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[492] the assault took place,—some of the Republican members, including Campbell, being reluctant, on account of personal relations, to press a censure against him.1 The House passed the resolution censuring Keitt by a vote of one hundred and six to ninety-six. He made a long speech, defending South Carolina and assailing Massachusetts,—speaking of the latter State as ‘hypocritically nestling the rank and sensuous African to her bosom.’ He justified all that Brooks or himself had done. ‘My colleague,’ he said, ‘redressed a wrong to his blood and his State, and he did it in a fair and manly way.’ Like Brooks, he then went through the comedy of a resignation in order to secure a vote of approval from his constituents. Both were back again in their seats a few weeks later, re-elected each by a unanimous vote.

In the interval between the report of the committee and the debate in the House, Burlingame of Massachusetts made a speech, June 21, on the slavery question, and devoted the latter part of it to Brooks's assault. He was in the Senate while Sumner was speaking, and now paid a tribute to the style and sentiments of his speech, ranking it with the masterpieces of American eloquence. He defended it as parliamentary in all respects, and justified its severity as called for by the provocation which had been given in epithets applied to the senator and his State. Then, after a warm tribute to his early career and to his character, he proceeded—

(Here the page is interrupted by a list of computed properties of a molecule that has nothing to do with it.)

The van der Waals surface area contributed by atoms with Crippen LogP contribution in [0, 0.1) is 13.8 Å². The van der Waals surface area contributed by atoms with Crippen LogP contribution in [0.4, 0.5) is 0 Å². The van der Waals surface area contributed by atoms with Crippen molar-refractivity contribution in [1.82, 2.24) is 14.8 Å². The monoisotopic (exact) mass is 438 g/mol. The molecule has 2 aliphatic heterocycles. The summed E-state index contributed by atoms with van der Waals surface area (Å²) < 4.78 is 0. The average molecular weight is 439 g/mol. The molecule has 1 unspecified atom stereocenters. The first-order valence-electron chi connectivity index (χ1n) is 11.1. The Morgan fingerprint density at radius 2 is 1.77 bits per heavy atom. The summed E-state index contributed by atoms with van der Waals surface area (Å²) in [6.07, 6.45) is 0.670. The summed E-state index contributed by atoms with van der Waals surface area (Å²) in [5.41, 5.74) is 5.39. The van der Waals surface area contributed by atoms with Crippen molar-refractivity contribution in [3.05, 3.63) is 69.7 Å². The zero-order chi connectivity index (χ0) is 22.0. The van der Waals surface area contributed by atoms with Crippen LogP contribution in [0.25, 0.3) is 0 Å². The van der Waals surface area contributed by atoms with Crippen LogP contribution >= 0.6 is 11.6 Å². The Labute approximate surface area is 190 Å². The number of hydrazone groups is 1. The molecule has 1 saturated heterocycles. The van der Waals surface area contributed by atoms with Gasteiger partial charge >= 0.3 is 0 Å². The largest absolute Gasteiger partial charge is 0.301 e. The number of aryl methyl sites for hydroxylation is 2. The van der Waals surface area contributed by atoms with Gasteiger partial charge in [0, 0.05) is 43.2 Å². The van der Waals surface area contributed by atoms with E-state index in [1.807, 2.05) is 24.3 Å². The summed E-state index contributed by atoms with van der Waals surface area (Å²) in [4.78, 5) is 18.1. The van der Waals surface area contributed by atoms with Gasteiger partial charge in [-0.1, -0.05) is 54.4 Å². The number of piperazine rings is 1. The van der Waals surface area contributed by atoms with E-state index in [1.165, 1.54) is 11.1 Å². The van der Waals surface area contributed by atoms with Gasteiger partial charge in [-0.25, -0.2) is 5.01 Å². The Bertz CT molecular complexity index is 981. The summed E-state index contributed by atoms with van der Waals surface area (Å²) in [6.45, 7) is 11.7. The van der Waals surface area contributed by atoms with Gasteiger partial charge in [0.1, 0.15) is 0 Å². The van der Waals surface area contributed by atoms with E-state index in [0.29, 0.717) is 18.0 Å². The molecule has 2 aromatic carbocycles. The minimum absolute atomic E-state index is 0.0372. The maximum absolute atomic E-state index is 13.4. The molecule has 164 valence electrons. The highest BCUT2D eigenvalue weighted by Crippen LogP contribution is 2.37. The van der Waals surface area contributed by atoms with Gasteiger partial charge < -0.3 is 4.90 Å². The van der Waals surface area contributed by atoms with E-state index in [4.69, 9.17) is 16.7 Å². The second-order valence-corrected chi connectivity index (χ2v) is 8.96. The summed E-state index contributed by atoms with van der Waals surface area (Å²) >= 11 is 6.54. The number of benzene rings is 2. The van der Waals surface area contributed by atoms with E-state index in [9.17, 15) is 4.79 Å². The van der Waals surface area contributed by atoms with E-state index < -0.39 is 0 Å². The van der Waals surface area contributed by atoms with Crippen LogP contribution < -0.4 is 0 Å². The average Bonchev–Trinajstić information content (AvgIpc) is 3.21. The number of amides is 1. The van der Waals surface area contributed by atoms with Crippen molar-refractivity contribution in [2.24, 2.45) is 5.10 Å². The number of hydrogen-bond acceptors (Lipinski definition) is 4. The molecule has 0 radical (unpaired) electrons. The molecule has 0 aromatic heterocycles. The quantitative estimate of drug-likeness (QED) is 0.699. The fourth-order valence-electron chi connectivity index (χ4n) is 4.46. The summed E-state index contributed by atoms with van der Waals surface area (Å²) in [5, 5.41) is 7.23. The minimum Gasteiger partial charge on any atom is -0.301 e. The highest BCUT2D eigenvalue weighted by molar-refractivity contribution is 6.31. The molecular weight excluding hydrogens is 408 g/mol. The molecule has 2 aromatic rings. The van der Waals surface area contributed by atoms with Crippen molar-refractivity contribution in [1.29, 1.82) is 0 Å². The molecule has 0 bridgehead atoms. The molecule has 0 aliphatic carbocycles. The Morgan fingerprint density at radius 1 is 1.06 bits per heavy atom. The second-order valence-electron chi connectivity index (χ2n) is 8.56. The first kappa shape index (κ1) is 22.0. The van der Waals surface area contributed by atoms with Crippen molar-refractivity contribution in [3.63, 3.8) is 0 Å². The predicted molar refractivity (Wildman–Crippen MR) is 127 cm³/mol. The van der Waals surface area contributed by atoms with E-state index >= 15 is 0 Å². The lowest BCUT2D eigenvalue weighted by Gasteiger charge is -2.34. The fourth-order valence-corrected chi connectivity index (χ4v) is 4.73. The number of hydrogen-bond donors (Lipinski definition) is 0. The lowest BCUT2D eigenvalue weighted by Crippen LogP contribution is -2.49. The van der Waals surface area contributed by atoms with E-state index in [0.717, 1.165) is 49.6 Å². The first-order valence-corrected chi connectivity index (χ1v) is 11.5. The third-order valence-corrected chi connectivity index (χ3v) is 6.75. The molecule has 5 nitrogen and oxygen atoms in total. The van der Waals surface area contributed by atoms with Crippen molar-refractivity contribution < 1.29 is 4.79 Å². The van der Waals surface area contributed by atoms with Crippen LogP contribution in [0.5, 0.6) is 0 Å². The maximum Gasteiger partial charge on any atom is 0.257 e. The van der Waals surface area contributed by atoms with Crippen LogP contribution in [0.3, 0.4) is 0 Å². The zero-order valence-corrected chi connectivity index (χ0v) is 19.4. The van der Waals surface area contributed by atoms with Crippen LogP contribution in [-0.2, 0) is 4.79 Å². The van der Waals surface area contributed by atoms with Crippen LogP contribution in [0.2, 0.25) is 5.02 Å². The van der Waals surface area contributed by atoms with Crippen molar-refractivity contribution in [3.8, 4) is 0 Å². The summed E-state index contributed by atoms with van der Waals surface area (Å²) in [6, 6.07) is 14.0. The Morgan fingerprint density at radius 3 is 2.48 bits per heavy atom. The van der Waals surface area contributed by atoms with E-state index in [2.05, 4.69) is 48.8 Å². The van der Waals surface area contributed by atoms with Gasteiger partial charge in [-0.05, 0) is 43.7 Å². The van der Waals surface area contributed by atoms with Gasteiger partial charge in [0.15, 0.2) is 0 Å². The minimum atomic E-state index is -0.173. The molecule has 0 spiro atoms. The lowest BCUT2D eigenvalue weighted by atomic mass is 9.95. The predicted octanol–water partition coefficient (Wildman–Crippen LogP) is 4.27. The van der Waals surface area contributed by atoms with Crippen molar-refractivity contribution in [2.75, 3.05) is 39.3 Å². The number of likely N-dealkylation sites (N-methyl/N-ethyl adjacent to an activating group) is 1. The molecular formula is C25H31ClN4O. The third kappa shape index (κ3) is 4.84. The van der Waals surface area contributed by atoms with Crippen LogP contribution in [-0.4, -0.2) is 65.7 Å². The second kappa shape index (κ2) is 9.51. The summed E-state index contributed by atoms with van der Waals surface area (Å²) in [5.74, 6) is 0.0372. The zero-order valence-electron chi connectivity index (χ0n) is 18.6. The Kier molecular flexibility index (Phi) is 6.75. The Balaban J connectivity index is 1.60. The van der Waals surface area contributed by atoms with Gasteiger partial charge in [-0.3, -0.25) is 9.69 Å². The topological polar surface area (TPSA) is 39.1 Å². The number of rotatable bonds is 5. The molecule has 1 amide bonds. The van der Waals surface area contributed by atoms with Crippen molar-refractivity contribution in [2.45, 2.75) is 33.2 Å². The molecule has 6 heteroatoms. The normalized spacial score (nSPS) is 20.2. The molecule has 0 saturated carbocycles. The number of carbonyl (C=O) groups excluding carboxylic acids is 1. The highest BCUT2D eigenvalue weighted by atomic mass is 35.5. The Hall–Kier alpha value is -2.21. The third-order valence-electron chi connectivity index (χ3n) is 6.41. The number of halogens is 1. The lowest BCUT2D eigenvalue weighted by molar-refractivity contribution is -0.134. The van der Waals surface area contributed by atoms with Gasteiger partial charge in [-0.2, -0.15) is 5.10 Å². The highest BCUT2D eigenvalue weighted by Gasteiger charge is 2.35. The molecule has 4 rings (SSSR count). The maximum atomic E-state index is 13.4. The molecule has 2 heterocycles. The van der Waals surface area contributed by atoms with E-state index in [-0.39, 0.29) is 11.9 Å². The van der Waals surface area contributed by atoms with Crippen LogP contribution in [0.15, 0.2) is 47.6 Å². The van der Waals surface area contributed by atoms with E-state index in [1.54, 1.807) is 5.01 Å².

On the 22d day of May, when the Senate and the House had clothed themselves in mourning for a brother fallen in the battle of life in the distant State of Missouri, the senator from Massachusetts sat in the silence of the Senate chamber engaged in the employments appertaining to his office, when a member of the House, who had taken an oath to sustain the Constitution, stole into the Senate, that place which had hitherto been held sacred against violence, and smote him as Cain smote his brother.2

1 Cullen made the point in Edmundson's defence that as Brooks had said to Edmundson he should make the assault if Sumner did not apologize, Edmundson had a right to assume that an apology would, on being asked for, be given. (Congressional Globe, App. p. 1054.) Edmundson's complicity with the assault is critically reviewed in the New York Tribune, June 6. He received on this occasion better treatment than he deserved. On January 18 he had in the House approached Giddings with threatening gestures and words. (Ante, p. 427 note.) Nearly four years afterwards (Feb. 10, 1860), in the Capitol grounds, near the spot where Brooks had conferred with him, he struck with a cane at the head of John Hickman, a member from Pennsylvania, because the latter in a speech in Washington (not in Congress) ‘had slandered his State.’ He was stopped in the assault by three Southern men,—Breckinridge (Vice-President), Keitt, the accomplice of Brooks, and Clingman, now a senator, who had defended Brooks.

2 The scene is described in the New York Independent, June 26.

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